Lethal effects of short-wavelength visible light on insects

Masatoshi Hori, Kazuki Shibuya, Mitsunari Sato, Yoshino Saito

Research output: Contribution to journalArticlepeer-review

50 Citations (Scopus)

Abstract

We investigated the lethal effects of visible light on insects by using light-emitting diodes (LEDs). The toxic effects of ultraviolet (UV) light, particularly shortwave (i.e., UVB and UVC) light, on organisms are well known. However, the effects of irradiation with visible light remain unclear, although shorter wavelengths are known to be more lethal. Irradiation with visible light is not thought to cause mortality in complex animals including insects. Here, however, we found that irradiation with short-wavelength visible (blue) light killed eggs, larvae, pupae, and adults of Drosophila melanogaster. Blue light was also lethal to mosquitoes and flour beetles, but the effective wavelength at which mortality occurred differed among the insect species. Our findings suggest that highly toxic wavelengths of visible light are species-specific in insects, and that shorter wavelengths are not always more toxic. For some animals, such as insects, blue light is more harmful than UV light.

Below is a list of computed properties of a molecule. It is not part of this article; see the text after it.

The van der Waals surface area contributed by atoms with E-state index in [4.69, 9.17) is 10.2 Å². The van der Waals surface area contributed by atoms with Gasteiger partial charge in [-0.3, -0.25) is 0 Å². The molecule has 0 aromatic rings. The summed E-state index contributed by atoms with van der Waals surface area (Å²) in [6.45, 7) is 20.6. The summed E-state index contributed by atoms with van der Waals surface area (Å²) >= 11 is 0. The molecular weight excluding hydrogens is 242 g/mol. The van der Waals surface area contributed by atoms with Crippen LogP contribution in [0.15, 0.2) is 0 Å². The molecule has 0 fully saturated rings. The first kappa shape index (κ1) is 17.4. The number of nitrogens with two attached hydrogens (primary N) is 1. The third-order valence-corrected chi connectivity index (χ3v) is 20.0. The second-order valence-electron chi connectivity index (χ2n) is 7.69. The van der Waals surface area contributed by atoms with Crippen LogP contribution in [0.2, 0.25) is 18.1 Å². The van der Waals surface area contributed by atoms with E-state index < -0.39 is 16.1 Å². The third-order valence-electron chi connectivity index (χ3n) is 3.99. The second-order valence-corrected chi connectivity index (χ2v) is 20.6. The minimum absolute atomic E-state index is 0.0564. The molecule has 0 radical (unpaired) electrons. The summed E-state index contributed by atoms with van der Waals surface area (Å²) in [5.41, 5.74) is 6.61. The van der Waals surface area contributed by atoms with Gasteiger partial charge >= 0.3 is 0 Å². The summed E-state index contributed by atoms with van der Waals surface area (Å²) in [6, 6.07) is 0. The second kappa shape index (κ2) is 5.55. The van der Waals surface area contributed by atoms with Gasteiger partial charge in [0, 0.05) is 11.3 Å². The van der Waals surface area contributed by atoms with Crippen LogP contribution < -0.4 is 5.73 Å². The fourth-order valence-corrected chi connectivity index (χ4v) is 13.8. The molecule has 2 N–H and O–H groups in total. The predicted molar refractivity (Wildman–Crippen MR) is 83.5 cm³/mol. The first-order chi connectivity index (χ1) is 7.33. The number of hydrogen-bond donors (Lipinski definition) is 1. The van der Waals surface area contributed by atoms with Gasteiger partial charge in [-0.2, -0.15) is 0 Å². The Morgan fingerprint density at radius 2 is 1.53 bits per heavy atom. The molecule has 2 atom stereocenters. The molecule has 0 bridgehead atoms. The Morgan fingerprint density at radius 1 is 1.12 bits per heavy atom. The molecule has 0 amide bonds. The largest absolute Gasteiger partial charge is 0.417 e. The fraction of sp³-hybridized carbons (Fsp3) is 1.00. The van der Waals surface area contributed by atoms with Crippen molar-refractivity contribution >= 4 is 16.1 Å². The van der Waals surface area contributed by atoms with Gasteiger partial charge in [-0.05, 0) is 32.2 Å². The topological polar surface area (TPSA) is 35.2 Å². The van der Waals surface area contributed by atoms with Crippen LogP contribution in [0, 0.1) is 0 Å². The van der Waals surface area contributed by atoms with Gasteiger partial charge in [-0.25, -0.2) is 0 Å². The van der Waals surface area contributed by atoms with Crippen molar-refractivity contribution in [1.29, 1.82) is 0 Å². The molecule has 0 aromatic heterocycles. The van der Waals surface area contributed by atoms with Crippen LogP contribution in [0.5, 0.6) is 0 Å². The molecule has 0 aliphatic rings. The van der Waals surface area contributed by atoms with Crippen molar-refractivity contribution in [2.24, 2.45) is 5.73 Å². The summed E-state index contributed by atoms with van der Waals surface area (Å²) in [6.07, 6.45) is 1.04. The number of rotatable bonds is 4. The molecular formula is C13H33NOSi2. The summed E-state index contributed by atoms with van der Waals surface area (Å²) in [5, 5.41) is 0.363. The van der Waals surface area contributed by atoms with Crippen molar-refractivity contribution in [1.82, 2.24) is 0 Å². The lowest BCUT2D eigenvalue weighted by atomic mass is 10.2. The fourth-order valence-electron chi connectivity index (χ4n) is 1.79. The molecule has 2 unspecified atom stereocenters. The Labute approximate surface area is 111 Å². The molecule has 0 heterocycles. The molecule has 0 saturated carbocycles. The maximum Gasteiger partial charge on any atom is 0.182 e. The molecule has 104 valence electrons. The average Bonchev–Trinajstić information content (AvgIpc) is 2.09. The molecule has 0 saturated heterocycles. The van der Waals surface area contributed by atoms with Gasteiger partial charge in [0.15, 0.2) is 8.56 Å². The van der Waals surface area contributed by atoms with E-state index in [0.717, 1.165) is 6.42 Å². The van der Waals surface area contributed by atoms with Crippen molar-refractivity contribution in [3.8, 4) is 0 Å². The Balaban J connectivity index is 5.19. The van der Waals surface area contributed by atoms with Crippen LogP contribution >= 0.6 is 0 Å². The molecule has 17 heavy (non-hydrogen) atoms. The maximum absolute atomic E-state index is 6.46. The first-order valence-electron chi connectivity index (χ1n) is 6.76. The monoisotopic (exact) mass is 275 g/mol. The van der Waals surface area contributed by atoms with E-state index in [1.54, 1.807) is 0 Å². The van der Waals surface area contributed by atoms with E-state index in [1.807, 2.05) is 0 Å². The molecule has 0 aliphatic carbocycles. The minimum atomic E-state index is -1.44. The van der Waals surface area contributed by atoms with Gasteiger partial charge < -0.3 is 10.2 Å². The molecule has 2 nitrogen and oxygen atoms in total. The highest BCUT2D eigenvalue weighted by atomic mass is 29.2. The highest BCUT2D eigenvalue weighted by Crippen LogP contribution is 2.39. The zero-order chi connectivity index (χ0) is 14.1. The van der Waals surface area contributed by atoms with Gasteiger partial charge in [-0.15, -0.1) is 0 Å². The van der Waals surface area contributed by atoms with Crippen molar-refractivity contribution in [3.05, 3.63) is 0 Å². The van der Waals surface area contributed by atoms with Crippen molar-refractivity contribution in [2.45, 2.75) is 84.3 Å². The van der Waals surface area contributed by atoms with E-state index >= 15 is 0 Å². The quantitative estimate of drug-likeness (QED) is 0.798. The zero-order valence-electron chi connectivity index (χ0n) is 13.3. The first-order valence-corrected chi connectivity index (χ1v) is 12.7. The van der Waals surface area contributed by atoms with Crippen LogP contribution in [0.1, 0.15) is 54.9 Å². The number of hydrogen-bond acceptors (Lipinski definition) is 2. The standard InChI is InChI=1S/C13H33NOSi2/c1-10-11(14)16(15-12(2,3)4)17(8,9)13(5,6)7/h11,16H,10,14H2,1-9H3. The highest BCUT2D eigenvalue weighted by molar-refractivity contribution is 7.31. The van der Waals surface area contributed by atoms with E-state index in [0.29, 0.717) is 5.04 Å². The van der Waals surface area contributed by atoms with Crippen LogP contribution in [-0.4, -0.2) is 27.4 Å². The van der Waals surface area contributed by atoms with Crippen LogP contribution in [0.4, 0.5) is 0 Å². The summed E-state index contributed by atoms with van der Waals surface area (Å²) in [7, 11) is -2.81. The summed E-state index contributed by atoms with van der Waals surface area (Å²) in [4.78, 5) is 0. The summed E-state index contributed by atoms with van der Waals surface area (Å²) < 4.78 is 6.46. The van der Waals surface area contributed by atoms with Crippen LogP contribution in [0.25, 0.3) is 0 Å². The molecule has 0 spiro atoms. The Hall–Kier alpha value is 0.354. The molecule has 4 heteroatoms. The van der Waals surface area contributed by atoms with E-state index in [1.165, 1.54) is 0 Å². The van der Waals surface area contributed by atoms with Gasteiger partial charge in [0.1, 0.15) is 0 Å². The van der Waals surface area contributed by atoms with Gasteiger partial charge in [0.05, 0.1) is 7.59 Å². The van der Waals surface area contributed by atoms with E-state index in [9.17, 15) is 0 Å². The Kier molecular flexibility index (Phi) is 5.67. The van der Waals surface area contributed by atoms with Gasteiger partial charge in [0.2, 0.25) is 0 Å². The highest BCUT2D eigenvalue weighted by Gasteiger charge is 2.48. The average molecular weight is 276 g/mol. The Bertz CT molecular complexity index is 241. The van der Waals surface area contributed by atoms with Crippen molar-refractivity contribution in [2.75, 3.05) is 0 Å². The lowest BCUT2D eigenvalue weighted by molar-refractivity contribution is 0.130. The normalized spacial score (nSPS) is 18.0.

Original languageEnglish
Article number7383
JournalScientific reports
Volume4
DOIs
Publication statusPublished - 2014

ASJC Scopus subject areas

  • General

Fingerprint Dive into the research topics of 'Lethal effects of short-wavelength visible light on insects'. Together they form a unique fingerprint.

Cite this